'American Folk': Film Review | Santa Barbara 2017

September 12th - still 1 -H 2017
Courtesy of Santa Barbara International Film Festival
This land is indeed our land.

Real-life folk singers Joe Purdy and Amber Rubarth portray musicians getting to know each other on a road trip in the days after 9/11.

Only a few films over the years have tried to dramatize events leading up to or following 9/11. September 12th takes a modest but effective approach to that national tragedy. The film centers on two folk singers who are trying to make it from Los Angeles to New York when all planes are grounded. So the film evolves into an unconventional road movie that turns out to be quietly affecting. Without name actors in the cast, the audience will be limited, but the film merits attention.

Elliott (Joe Purdy) is hoping to get to New York for a gig that he desperately needs. The opening scenes effectively establish his character as a frustrated, somewhat angry loner. When his next door neighbors at the motel where he is staying complain about his playing music, he responds defiantly. So when he meets Joni (Amber Rubarth) on the plane that is forced to return to Los Angeles, he is initially suspicious. Joni has more compelling personal reasons to return to New York; her mother is seriously ill. When a friend in Topanga Canyon lends her a van to drive cross country, Elliott reluctantly tags along.

The references to 9/11 are understated throughout the film. The presence of American flags at many of the places they stop is never belabored, but the sense of mourning comes through. And when Elliott and Joni finally reach Manhattan, the messages of grief left all over the city register forcefully.

The heart of the film, however, lies in the subtle celebration of the American locales they find on their road trip. First-time director David Heinz and cinematographer Devin Whetstone do a superb job of capturing the beauty of landscapes untouched by the terrorist attack. The filmmakers shot on the real locations in 14 states, and these add considerably to the movie’s impact. The encounters they have are not idealized. In one fascinating episode Elliott and Joni give a ride to a lesbian couple who are traveling home to come out to one girl’s parents. The parents turn out to be an interracial couple who are extremely conservative and hostile in their views of homosexuality, which offers a reminder (as if any were needed) of the uneven journey toward tolerance in so many pockets of the country.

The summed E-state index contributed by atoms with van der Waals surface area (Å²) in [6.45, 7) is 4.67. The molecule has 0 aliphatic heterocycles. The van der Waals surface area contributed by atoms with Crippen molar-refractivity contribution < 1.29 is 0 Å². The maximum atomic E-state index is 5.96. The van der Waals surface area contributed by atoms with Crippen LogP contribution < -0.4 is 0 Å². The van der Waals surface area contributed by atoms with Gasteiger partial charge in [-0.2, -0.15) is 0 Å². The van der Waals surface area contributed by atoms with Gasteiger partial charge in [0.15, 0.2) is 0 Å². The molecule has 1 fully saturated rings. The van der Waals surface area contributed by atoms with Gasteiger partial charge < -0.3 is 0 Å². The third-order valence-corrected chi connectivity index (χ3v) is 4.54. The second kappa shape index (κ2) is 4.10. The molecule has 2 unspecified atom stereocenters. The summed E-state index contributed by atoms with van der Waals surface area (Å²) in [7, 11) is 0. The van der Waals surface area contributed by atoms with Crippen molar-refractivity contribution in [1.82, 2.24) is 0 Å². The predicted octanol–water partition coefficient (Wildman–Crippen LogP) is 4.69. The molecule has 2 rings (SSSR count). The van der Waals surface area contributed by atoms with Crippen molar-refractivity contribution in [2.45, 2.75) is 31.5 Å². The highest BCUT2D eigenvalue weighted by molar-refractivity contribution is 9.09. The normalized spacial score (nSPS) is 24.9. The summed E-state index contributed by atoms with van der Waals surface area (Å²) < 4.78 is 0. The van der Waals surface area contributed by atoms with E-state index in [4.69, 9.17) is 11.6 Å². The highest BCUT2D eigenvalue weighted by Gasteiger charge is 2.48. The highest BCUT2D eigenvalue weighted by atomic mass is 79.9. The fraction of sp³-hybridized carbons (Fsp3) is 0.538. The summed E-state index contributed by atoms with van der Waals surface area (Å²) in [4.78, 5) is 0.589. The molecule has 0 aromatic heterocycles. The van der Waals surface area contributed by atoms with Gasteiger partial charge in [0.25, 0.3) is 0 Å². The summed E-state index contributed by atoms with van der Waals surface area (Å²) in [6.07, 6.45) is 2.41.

There’s one problem with the movie, and it’s not a minor one. Folk singers Purdy and Rubarth are not experienced actors, and they don’t always hold the screen in the way that more seasoned players might. Purdy is a somewhat recessive, opaque presence on camera, and although Rubarth has a lovely singing voice, she too falters in some of the dramatic scenes. One can understand why the director wanted authentic folk singers to play the parts, and their musical performances are compelling, but he sacrificed something along the way. It obviously didn’t hurt La La Land that Damien Chazelle chose two charismatic actors who were not the most experienced singers and dancers.

There are some gifted players on view in supporting roles. Krisha Fairchild, who plays the title role in the indie fave, Krisha, has a telling cameo as the woman who lends her van to the travelers. And David Fine, who seems to be channeling Walter Brennan, is splendid as the suspicious old geezer who helps the main characters repair their van.

September 12th is far from a perfect movie, but its visual flair and heartfelt homage to American folk music keep us engrossed.

Cast: Joe Purdy, Amber Rubarth, Krisha Fairchild, David Fine, Miranda Hill, Emma Thatcher

Director-screenwriter-editor: David Heinz

Producers: Matt Miller, Fiona Walsh

Executive producers: Steve Cho, Michael Heinz, Aaron Downing, Derek Sivers, Dave Pappas

Director of photography: Devin Whetstone

Production designer: Marie Jach

Music: Ben Lovett, Joe Purdy, Amber Rubarth

No rating, 95 minutes